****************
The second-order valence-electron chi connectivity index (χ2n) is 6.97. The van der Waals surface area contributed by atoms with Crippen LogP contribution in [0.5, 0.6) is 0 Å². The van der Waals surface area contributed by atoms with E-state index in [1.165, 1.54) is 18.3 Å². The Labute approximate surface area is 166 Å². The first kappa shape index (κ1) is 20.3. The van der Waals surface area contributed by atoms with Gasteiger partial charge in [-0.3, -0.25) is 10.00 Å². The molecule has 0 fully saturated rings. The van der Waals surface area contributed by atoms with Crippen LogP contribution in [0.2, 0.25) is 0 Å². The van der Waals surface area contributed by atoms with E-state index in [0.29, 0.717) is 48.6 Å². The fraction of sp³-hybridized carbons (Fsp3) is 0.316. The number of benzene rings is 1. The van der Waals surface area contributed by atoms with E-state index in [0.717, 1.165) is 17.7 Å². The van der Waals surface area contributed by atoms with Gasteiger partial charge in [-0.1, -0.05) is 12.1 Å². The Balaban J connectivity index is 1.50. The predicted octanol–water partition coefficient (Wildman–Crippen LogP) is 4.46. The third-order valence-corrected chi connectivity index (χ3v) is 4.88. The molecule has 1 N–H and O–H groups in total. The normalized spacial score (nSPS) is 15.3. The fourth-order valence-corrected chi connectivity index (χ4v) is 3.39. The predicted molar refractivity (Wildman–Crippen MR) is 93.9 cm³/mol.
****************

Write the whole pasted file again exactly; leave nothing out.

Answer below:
The second-order valence-electron chi connectivity index (χ2n) is 6.97. The van der Waals surface area contributed by atoms with Crippen LogP contribution in [0.5, 0.6) is 0 Å². The van der Waals surface area contributed by atoms with E-state index in [1.165, 1.54) is 18.3 Å². The Labute approximate surface area is 166 Å². The first kappa shape index (κ1) is 20.3. The van der Waals surface area contributed by atoms with Gasteiger partial charge in [-0.3, -0.25) is 10.00 Å². The molecule has 0 fully saturated rings. The van der Waals surface area contributed by atoms with Crippen LogP contribution in [0.2, 0.25) is 0 Å². The van der Waals surface area contributed by atoms with E-state index in [0.29, 0.717) is 48.6 Å². The fraction of sp³-hybridized carbons (Fsp3) is 0.316. The number of benzene rings is 1. The van der Waals surface area contributed by atoms with E-state index in [0.717, 1.165) is 17.7 Å². The van der Waals surface area contributed by atoms with Gasteiger partial charge in [-0.1, -0.05) is 12.1 Å². The Balaban J connectivity index is 1.50. The predicted octanol–water partition coefficient (Wildman–Crippen LogP) is 4.46. The third-order valence-corrected chi connectivity index (χ3v) is 4.88. The molecule has 1 N–H and O–H groups in total. The normalized spacial score (nSPS) is 15.3. The fourth-order valence-corrected chi connectivity index (χ4v) is 3.39. The predicted molar refractivity (Wildman–Crippen MR) is 93.9 cm³/mol.